I hope you’re enjoying these days of the season! And Happy New Year ’23!
As homeschool moms, we have various restart times throughout the year and New Years’ is likely one of those times. This is a time of year when moms usually organize the new (and old) stuff and write plans and other info on a new calendar. I know I’ve been doing that!
It’s also a time when many take time for personal reflection of the past and make goals for what they hope they can accomplish in the upcoming year.
People tend to do one or all of three things: make a resolution to change something (e.g. begin a new exercise program, quit yelling), aim for more discipline in good habits (e.g. read more daily, practice piano more), and/or choose a word that hopefully describes what they hope they will have and focus on in the year ahead.
It can be fun to make a list for chores or manners to work on – make the beds, brush the teeth, learn about ____ this year, eat more veggies, etc.. But what about goals for our spiritual growth?
We know that what is typically resolved for New Years’ is often just committing oneself to a noble idea, only within a few weeks to feel hedged into another cycle of self-effort to produce self-worth. We find ourselves failing to be and do what we had hoped we could this time. And this can include how we seek the truly worthwhile goal of knowing God more.
Yet, how much growth and blessing might we actually experience if we approach closeness to the living God and reading the Word of God with more of a delight of nourishment and less of a yearly goal to achieve?
For growth and unfailing encouragement, I’d like to suggest something different to do. Instead of telling yourself of what you might “do and work on” or a single word that you might end up using like a mantra (and thus limit yourself to a single expression to pay attention to), consider choosing a verse or passage of Scripture if you want to make a reminder of a note to yourself about your desire to improve or grow.
In choosing a Bible verse, there should remain freedom to re-choose at any time, so if say, a month from now you want to change it to a different verse, go ahead and do that. Or if half-way through the year you want to add to the one verse and have two verses (or more) instead, that’s totally fine. The point is that you’re not limiting yourself to just one word or a list of routine things set once-a-year but rather simply using the Word of God to encourage yourself to grow in relationships with God and with the people He’s provided in your life, to reflect His character, with a frequent renewal of your heart/mind.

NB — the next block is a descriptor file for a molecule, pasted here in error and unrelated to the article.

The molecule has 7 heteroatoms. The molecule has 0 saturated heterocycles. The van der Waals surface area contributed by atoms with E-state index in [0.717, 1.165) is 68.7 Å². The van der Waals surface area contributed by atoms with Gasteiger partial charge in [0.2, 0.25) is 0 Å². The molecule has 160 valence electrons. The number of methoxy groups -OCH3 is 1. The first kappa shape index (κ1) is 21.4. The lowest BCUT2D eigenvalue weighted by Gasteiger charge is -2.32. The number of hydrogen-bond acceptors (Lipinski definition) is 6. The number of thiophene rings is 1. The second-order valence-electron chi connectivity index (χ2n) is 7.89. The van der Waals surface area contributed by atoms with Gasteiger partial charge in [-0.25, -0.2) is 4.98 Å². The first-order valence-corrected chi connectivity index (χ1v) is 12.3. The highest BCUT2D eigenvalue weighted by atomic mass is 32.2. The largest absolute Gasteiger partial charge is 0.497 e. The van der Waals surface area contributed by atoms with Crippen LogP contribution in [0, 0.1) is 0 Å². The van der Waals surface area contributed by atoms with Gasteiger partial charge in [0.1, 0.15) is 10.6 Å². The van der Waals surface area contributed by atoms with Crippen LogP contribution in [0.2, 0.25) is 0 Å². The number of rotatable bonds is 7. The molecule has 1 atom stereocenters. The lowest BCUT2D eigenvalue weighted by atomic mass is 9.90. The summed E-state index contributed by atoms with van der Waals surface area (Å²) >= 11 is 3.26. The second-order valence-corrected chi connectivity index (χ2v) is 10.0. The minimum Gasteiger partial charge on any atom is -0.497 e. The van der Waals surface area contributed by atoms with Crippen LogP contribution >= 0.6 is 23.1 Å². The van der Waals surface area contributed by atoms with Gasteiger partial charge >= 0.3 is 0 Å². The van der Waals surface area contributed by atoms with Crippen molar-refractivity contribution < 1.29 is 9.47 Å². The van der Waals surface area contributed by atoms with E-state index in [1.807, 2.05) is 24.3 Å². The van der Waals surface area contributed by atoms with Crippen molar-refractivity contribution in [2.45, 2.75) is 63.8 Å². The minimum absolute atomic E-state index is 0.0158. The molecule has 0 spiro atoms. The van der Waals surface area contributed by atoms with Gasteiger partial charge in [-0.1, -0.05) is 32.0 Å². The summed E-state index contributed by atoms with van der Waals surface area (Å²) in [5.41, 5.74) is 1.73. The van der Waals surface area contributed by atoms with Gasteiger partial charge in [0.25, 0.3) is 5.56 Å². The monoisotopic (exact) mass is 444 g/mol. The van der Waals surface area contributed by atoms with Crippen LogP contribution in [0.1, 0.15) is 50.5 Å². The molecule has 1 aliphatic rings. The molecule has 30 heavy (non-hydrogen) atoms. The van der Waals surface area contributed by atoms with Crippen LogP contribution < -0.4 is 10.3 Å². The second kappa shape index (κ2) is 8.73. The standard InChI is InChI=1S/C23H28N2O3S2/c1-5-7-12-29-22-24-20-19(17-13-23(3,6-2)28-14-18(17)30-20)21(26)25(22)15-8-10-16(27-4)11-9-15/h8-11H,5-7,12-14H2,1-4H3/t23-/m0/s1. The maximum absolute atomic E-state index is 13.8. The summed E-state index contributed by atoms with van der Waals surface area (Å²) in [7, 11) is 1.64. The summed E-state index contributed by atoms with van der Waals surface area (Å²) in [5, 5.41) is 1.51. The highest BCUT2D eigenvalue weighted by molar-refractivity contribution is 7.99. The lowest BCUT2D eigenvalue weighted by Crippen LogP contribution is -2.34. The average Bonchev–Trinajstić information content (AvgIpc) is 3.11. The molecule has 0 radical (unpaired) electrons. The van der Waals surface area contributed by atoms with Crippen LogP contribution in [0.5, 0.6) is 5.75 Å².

Here are three things for what you can do when you choose a Bible verse(s) of the year (or more or less often):
- Post it up – copy it out either nicely to make a decorative wall or desktop motto or simply on a sticky note, and display it somewhere where you will regularly see it throughout your year. Share it with others so that they also can benefit from hearing/seeing the Word of God!
- Study it – look at the context of the surrounding verses, check the original meaning of the Hebrew or Greek language of that verse, apply it appropriately to your own life of faith in God.
- Memorize it – We sometimes call this “hiding it in our hearts” (Psalm 119:11)
Let the Word of God dwell in you richly (cf. Colossians 3:16) – just let God use it to add spiritual blessings to your life year-long! Here we find a liberty from focusing on our feelings and self-efforts. Here we find a freedom from guilt when we fail to “keep-up” with how we compare ourselves to others or how good we think we must be if we’re good-enough to juggle what God has given us in our families and personally. Here we find joy outside of “more on the list to do and work on”.
Sure, the Bible speaks about us making efforts and working on things. But when we put Christian growth into a box of “just habits to remember and schedule”, we are missing the sheer delight of simply letting the Holy Spirit and the Word of God guide us personally throughout our days when they aren’t so routine-ish.
I suggest we worry less about telling God how we will please Him more this year and the specific method(s) by which we think we can grow to be more like Him. (cf. Luke 12:25-30) Approach times of planning more generally and more relationally, remembering what God tells us throughout His Word, being Biblical in our choices, and depending on Him to change us.
God wants our surrendered hearts, committed to Him, not just committed to a list of good ideas. It is He, who causes things to grow, choosing when that is in trials or blessings along the way.
Plants don’t tell the gardener that they are going to take a sip of water from the soil at 6:30am daily to grow to be a productive plant. Yes, the plant needs the water and in daily lack of enough moisture, will wither away (cf. 1 Peter 2:2, Isaiah 58:2, 11). But the specifics as to when it showers heavily, when it sprinkles gently, or if it is irrigated, a growing plant rests in surrendering to the nourishment simply provided whenever and however much at that time. Yes, people aren’t plants and we have God-designed abilities to plan our days. But those plans should still be resting in God – a relationship with Him, not primarily a more-disciplined lifestyle.
So in the midst of making new plans for the next parts of our journeys, let’s take time to reflect and commit to God Himself, not just to good goals.
“But grow in the grace and knowledge of our Lord and Savior Jesus Christ. To Him be the glory both now and forever. Amen.” 2 Peter 3:18 (NKJV)